To ease conflict in Syria—amidst a reported 5,000 civilian and 2,000 police and military deaths—the Arab League has sent in an observer mission. The hope is that this will bring at least some accountability to the actions of Syrian officials, and Russia Today had me on to discuss the effectiveness of that strategy.
While I don’t normally comment on foreign affairs, the situation in Syria and the counterproductive response from foreign officials, particularly those here in the United States, motivated me to write on the matter. That came in the form of a column with The Future of Freedom Foundation (republished in Counterpunch), and my main point was that sanctions were only going to worsen the plight of the Syrian people and prepare the way for war.
The latest turn of events, however, looks set to greatly improve the situation. Since the Arab League (with members from 21 Middle Eastern and African nations) has sent in observers, Syrian officials have released more than 700 imprisoned individuals. Additionally, conflict in the city of Homs, a center of confrontation, appears to have quietened, albeit precariously.
Only 50 observers have arrived, but 500 in total are scheduled for a full month. Already, though, those eager to overthrow Syria’s president, Bashar al-Assad—be that through internal rebellion or an invasion—are downplaying the legitimacy of the mission. They are particularly concerned with preliminary observations that the rebellion is heavily armed, far from a peaceful protest, and that the Syrian response has been less aggressive than media reports have portrayed them.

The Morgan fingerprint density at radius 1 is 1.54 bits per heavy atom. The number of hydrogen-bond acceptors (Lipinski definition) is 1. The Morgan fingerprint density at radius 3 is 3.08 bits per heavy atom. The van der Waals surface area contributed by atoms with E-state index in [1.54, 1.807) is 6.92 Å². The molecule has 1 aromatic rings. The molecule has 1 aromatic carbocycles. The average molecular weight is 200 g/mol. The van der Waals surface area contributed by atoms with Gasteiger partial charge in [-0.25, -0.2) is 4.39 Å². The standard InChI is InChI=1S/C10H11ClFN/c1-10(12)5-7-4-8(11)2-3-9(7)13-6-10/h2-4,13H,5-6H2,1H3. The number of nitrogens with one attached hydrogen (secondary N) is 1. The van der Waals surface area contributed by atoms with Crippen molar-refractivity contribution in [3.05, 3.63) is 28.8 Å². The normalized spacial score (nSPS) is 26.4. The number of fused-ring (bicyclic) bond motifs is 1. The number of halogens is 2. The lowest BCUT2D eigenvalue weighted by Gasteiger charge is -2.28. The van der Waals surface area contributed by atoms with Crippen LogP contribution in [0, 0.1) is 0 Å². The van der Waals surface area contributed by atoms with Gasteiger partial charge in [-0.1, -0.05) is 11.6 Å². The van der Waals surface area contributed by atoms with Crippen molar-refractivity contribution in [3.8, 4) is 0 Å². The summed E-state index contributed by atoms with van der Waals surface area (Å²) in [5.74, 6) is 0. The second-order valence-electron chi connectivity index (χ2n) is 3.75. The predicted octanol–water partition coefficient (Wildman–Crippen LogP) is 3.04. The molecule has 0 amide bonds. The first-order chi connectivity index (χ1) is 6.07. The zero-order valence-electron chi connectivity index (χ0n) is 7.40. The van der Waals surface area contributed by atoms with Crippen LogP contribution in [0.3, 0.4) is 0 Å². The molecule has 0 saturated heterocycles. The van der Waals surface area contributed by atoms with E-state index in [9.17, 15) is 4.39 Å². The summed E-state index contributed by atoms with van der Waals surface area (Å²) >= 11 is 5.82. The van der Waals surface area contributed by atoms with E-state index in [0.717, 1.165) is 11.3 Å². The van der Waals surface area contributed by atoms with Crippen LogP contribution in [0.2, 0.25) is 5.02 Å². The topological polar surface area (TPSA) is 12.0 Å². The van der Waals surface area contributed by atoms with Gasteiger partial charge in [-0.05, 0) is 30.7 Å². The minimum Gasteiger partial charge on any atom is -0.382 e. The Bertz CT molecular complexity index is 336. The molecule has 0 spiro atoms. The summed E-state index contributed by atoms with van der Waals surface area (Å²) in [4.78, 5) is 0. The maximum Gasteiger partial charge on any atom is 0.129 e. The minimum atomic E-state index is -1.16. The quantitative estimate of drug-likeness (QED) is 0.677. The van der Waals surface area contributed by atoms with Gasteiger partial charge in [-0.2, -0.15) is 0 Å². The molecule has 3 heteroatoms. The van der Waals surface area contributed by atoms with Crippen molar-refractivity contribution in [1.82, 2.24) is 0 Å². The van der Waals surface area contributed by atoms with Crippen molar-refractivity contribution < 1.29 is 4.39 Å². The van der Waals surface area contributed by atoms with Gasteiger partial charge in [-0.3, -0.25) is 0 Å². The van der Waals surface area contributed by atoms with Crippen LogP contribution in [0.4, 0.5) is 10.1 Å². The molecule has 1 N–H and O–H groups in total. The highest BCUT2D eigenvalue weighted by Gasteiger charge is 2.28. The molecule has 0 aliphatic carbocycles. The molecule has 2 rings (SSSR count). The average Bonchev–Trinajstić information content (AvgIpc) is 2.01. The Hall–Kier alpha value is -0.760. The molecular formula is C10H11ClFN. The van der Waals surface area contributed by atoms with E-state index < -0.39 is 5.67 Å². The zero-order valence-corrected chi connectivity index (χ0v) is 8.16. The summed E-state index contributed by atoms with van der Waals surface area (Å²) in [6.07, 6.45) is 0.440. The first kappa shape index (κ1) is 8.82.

My response, from Russia Today’s article:
Fergus Hodgson, policy advisor with US-based The Future of Freedom Foundation, told RT that the Arab League mission is in a better position to assess the situation in Syria than any other international players.
He pointed out that given the large number of Arab League observers the mission can provide a greater deal of transparency. “How can you conceal anything from 500 people over a [full]-month period of time?” he asks.
Hodgson also argues that the Syrian regime realizes that it is under great pressure from the international community and faces possible intervention. “Whenever the Syrian government takes action to constrain or hide things from that group, they will undermine the very effort and make themselves look foolish,” he said. “So it is in their interests to make this Arab League investigation transparent and with a clear outcome as well.”